Reserve Bank of India : RBI not yet ready for pivot, 100-150 bps repo rate cut likely by FY26, says this chief economist

Reserve Bank of India

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Reserve Bank of India : RBI promises to be nimble footed. Honestly, as an economist it is now becoming more difficult to predict the timing of the first rate cut in India, says Indranil Pan of Yes Bank.

By Indranil Pan, Chief Economist at Yes Bank

“Last mile of disinflation to be challenging”, this is what the RBI governor had indicated at the February policy. And this probably continues to be the critical theme that continues into April’s policy and could be a determining factor for future policies. By keeping the rates and stance unchanged, RBI reiterated its commitment to bringing inflation to the 4 percent target on a durable basis. Reserve Bank of India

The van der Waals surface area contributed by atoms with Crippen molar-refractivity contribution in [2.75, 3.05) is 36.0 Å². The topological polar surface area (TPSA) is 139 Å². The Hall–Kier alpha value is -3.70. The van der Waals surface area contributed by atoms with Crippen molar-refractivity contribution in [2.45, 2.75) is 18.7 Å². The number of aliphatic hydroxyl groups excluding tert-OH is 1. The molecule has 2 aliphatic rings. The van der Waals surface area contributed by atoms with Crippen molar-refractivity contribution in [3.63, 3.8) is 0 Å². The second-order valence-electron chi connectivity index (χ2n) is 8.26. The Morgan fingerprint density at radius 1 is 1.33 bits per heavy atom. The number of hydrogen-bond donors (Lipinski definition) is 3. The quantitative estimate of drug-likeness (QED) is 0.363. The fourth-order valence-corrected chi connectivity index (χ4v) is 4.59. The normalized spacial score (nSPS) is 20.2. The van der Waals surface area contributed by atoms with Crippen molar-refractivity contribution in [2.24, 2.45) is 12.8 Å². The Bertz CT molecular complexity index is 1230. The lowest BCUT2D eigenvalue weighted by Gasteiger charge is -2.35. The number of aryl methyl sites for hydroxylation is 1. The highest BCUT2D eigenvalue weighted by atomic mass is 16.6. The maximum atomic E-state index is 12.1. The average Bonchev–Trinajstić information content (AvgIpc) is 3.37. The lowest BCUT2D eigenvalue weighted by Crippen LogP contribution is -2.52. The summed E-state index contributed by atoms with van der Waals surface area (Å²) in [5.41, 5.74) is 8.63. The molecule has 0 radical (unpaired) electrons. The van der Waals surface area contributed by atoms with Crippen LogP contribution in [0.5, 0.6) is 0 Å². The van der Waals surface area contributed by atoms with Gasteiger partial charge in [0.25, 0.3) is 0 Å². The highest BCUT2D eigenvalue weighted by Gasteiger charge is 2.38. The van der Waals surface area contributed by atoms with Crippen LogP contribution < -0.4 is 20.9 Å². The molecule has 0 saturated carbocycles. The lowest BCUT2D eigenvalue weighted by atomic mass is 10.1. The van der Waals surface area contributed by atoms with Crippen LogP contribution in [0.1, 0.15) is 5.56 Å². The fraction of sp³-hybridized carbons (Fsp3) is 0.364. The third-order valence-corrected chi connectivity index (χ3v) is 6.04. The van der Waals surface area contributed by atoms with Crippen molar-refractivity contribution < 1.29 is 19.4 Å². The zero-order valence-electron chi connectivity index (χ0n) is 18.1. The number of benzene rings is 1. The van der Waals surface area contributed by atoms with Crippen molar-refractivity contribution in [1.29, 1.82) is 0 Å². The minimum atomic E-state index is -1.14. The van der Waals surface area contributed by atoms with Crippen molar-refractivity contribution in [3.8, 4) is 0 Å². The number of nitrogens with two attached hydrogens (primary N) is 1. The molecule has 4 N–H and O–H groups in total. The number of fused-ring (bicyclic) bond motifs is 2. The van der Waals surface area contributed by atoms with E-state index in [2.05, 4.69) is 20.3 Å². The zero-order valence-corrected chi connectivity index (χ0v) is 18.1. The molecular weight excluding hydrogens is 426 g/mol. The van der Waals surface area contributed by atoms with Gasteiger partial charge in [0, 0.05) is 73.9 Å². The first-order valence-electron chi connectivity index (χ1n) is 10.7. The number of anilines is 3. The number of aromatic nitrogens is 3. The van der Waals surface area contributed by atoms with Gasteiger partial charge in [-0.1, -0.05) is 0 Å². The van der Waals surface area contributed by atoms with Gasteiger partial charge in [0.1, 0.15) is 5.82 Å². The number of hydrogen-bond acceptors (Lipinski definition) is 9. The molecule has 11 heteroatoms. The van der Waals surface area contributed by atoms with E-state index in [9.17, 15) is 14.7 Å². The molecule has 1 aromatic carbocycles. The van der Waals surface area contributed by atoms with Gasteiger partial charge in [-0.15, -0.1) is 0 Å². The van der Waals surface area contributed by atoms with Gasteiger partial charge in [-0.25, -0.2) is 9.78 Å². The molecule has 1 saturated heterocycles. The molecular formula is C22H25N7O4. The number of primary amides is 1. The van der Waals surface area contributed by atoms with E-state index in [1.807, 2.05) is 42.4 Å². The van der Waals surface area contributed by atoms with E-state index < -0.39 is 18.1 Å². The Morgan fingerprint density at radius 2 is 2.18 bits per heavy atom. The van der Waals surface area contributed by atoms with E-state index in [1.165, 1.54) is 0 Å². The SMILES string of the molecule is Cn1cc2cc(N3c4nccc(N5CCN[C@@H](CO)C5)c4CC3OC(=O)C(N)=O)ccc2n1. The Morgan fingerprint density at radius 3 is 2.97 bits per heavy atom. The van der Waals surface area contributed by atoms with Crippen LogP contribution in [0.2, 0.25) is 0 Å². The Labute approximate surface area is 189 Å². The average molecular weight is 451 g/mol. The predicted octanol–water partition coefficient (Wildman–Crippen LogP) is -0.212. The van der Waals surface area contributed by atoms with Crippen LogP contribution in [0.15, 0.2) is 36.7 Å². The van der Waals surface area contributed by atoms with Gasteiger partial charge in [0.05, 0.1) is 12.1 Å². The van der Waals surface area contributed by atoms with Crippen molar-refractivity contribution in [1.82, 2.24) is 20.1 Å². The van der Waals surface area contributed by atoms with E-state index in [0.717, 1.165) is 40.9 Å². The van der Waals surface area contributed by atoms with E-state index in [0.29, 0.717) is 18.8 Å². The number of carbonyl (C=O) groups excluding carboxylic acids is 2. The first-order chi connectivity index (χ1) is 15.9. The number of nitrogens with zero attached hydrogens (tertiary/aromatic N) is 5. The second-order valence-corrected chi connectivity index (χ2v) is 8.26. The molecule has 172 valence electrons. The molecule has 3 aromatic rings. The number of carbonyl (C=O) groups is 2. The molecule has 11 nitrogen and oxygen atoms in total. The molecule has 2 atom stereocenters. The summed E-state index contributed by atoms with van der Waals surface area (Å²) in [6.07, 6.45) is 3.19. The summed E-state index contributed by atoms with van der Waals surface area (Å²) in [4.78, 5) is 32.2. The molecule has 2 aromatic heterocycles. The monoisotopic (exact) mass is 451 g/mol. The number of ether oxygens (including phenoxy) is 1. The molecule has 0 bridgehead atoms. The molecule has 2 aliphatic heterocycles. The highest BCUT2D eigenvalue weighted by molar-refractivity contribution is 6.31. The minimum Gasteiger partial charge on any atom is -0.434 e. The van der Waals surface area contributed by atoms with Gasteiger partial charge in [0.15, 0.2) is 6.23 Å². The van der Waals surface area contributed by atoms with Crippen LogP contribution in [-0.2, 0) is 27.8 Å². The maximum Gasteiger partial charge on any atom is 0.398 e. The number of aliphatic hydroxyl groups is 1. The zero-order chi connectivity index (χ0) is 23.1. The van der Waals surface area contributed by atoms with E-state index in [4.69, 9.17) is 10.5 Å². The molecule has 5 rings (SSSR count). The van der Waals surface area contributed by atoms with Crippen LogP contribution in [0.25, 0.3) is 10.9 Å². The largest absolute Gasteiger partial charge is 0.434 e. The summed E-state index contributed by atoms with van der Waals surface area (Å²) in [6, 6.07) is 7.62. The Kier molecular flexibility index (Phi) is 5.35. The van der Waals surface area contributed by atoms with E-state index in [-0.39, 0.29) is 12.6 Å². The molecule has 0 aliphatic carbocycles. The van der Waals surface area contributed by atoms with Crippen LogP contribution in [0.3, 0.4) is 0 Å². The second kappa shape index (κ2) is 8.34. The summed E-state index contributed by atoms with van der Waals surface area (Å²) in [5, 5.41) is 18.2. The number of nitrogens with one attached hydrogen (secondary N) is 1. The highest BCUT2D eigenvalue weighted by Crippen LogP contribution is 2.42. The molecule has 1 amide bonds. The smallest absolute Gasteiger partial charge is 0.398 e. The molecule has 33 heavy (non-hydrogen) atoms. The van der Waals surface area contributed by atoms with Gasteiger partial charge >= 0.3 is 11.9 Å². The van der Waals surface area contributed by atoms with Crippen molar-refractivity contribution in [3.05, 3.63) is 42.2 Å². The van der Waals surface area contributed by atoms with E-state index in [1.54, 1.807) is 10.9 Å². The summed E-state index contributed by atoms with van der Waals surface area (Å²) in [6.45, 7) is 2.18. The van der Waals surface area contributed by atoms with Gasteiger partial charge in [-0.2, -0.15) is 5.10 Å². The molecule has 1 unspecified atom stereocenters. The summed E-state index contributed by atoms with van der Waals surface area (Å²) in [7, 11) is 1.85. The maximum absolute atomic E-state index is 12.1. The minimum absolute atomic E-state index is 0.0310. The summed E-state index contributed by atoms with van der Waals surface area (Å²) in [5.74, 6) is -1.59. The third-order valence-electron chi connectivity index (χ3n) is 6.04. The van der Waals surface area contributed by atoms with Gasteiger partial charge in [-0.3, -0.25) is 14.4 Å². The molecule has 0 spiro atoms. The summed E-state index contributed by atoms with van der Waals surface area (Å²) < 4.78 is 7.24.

As per RBI’s and our own projections, CPI inflation would come close to (even go below) the 4 percent target only in Q2FY25, taking away any chance of an early policy pivot. Patience is thus warranted. Even the global atmosphere of a rate cutting cycle is getting into an uncertain zone with most data prints from the US indicating towards a stronger economy there. And even as the last dot-plot indicates 75-bps rate cuts, the recent Fed talk has effectively been pointing to a lower extent of rate cuts in 2024.